• Buses are loaded up, lunchboxes are packed up and students have returned to school in Carroll County. At Champions for a Drug Free Carroll County, we are geared up and excited for a fun-filled year with education and prevention at our forefront as always.

  • Well, we made it through. Our first yearlong series of features, “Carroll County At Work,” came to a close last week. Twenty-six feature stories–from auctioneer to zoo interpreter–and everything in between! We wrote about a bus driver, a farmer, a librarian and a veterinarian, just to name a few.

    Even though I wrote most of the stories and read all of them, I still can’t rattle off the names of every job and person without sneaking a peak at my sheet. Can you?

  • An effort to help potentially tens of thousands of Kentuckians truly put their past behind them cleared a key legislative milestone on Friday when the Kentucky House voted to broaden eligibility for criminal expungement.

    Similar measures have passed the chamber numerous times, but there is hope that this year’s legislation will be successful, given the increased bipartisan support it has received.

  • No question is a stupid question, except for the one not asked. You asked, I’m answering. I’d like to take this opportunity to clear up a few things about Champions for a Drug Free Carroll County. Since years 6-10 of the Federal DFC grant were not awarded:

    1.) Champions still exists and we are stronger than ever as a coalition. We have to prove our sustainability if we ever choose to reapply for the grant.

  • The Kentucky Standard

    Your bra is not giving you breast cancer.

    Your deodorant is not giving you breast cancer.

    Coffee is not giving you breast cancer.

    Mammograms are not giving you breast cancer.

    In a large percentage of cases, your genes aren’t even giving you breast cancer.

  • From a historical perspective, one of our country’s greatest success stories over the last century has been the steep decline in childhood mortality.
    Between 1907 and 2007, the number of children who did not make it to their fifth birthday dropped from about 1,400 out of every 100,000 to less than 30, according to the U.S. Department of Health and Human Services.  For those ages five to 14, the mortality rate went from 307 to 15.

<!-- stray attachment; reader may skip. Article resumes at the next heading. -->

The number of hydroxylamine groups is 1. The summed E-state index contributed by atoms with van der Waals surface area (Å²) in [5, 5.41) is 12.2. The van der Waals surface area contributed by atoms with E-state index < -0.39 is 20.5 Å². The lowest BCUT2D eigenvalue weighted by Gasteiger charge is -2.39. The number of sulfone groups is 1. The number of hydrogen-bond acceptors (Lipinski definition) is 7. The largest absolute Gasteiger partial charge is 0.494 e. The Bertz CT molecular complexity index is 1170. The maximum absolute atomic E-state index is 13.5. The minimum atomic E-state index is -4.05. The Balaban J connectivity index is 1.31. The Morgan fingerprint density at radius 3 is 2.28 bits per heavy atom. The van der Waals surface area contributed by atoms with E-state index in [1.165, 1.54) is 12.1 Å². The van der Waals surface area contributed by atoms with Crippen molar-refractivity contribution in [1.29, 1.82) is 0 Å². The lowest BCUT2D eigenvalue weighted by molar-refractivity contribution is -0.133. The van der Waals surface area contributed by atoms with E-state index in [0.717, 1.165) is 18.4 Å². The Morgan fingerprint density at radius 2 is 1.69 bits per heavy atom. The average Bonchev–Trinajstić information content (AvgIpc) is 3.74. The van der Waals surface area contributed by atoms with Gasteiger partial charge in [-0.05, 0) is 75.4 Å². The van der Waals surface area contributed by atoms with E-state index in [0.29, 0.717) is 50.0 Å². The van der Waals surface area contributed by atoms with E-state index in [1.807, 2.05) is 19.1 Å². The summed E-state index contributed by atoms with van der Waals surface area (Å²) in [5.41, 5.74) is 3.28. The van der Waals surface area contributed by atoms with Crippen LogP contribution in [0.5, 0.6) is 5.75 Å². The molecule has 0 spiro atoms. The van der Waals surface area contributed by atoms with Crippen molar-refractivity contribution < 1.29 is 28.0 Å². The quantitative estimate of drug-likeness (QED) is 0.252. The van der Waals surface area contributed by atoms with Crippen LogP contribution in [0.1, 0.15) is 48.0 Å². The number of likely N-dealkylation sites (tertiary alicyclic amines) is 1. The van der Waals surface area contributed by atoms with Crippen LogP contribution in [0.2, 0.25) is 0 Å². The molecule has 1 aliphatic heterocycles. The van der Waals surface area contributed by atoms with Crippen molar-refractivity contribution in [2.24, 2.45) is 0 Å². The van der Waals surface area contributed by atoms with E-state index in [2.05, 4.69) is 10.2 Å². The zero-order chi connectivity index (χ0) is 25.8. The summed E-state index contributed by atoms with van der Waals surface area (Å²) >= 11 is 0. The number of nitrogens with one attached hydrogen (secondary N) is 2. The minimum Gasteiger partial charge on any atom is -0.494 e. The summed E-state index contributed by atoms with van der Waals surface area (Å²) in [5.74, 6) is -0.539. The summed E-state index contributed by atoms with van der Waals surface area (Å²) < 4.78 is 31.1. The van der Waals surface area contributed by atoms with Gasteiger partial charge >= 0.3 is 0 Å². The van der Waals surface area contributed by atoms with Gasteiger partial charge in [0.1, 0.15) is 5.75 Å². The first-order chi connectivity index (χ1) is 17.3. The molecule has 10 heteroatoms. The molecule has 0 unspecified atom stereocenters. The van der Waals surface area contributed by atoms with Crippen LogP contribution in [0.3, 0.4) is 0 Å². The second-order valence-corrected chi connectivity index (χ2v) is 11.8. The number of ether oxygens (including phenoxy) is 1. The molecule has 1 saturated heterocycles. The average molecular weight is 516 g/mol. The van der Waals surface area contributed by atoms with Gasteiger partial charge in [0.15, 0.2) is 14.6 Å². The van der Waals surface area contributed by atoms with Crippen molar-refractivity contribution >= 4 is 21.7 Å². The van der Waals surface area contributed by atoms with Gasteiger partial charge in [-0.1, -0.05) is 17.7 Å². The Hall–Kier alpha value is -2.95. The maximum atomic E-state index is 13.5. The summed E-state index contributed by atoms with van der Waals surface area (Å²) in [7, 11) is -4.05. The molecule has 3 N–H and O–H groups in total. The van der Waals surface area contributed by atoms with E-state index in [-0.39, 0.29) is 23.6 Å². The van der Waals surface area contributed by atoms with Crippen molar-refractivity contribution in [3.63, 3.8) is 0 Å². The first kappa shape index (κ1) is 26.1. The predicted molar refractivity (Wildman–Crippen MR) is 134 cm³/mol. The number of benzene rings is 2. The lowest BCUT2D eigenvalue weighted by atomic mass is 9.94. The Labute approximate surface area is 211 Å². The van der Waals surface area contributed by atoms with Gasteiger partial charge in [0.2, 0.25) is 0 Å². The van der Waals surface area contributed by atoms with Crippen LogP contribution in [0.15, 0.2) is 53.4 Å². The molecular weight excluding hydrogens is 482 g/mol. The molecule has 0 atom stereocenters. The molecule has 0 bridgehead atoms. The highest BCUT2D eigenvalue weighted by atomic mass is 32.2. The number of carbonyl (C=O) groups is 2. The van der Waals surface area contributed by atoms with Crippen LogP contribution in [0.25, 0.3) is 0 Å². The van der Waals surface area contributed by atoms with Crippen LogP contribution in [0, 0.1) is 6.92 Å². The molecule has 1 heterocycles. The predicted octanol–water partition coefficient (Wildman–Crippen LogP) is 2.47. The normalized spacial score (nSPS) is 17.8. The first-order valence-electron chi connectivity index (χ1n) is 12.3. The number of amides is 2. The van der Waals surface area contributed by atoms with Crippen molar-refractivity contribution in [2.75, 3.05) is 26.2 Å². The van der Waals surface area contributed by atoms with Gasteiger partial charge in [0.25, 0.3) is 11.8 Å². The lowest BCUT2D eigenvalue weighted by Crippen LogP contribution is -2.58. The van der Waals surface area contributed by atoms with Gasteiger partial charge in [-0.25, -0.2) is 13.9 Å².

• As you’re reading this, as your Champions for a Drug Free Carroll County Coordinator, I’m with assistant coordinator Kimberly Fain finishing up our last day of Community Anti-Drug Coalitions of America training.
    CADCA hosts an annual mid-year training institute for coalitions all across America and even some from other countries.
    As you all know, Champions Coalition in Carroll County is not the only organization that cares about diminishing drugs in their communities.

  • Reprinted from The State Journal, Frankfort, through the Kentucky Press News Service.


    What could we do with $100 million?

    And by “we,” we the editorial board mean we the people of Kentucky.

    We could repair a lot of roads, and anyone who has driven across the commonwealth knows how badly we need to do that. In fact, drive anywhere in the country and you will see just as many roads under construction.

  • With memories of the long winter starting to fade and the Memorial Day weekend now behind us, the time has come to begin planning for summer.

    There certainly is no shortage of activities nearby or across the state, and their popularity can be seen in the bottom line.  According to an annual study released earlier this month, Kentucky’s tourism and travel industry was responsible for $12.5 billion in direct and indirect spending in 2013, which was a 2.6 percent increase over 2012.  Overall, these businesses employ nearly 176,000 people.

  • Editor:

    My wife Robin and I enjoyed a stroll through downtown Carrollton on Saturday evening of Memorial Day Weekend. The journey reminded us of some of the things we love about Carrollton.